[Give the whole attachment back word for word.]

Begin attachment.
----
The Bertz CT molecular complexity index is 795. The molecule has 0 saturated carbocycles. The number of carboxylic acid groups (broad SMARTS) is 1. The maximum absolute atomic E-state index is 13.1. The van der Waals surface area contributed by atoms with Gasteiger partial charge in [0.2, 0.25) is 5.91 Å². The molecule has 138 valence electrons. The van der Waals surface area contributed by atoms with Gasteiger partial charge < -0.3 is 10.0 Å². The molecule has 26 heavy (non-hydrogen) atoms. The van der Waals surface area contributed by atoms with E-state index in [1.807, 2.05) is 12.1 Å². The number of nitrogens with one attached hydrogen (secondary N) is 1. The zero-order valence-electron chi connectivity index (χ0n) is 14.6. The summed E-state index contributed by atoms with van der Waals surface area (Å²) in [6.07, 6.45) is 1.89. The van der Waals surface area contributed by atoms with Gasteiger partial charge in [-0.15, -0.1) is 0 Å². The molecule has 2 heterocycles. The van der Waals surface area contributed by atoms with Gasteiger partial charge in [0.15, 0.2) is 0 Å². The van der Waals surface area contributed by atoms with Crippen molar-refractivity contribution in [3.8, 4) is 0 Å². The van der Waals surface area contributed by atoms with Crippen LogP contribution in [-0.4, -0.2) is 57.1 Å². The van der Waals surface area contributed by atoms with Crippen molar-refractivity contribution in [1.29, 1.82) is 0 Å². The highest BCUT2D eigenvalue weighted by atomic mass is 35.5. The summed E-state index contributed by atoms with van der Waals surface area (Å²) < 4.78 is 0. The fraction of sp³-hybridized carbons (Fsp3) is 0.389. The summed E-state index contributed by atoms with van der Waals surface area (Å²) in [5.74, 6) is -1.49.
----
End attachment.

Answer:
The Bertz CT molecular complexity index is 795. The molecule has 0 saturated carbocycles. The number of carboxylic acid groups (broad SMARTS) is 1. The maximum absolute atomic E-state index is 13.1. The van der Waals surface area contributed by atoms with Gasteiger partial charge in [0.2, 0.25) is 5.91 Å². The molecule has 138 valence electrons. The van der Waals surface area contributed by atoms with Gasteiger partial charge < -0.3 is 10.0 Å². The molecule has 26 heavy (non-hydrogen) atoms. The van der Waals surface area contributed by atoms with E-state index in [1.807, 2.05) is 12.1 Å². The number of nitrogens with one attached hydrogen (secondary N) is 1. The zero-order valence-electron chi connectivity index (χ0n) is 14.6. The summed E-state index contributed by atoms with van der Waals surface area (Å²) in [6.07, 6.45) is 1.89. The van der Waals surface area contributed by atoms with Gasteiger partial charge in [-0.15, -0.1) is 0 Å². The molecule has 2 heterocycles. The van der Waals surface area contributed by atoms with Gasteiger partial charge in [0.15, 0.2) is 0 Å². The van der Waals surface area contributed by atoms with Crippen molar-refractivity contribution in [3.8, 4) is 0 Å². The van der Waals surface area contributed by atoms with Crippen LogP contribution in [-0.4, -0.2) is 57.1 Å². The van der Waals surface area contributed by atoms with Crippen molar-refractivity contribution in [1.29, 1.82) is 0 Å². The highest BCUT2D eigenvalue weighted by atomic mass is 35.5. The summed E-state index contributed by atoms with van der Waals surface area (Å²) < 4.78 is 0. The fraction of sp³-hybridized carbons (Fsp3) is 0.389. The summed E-state index contributed by atoms with van der Waals surface area (Å²) in [5.74, 6) is -1.49.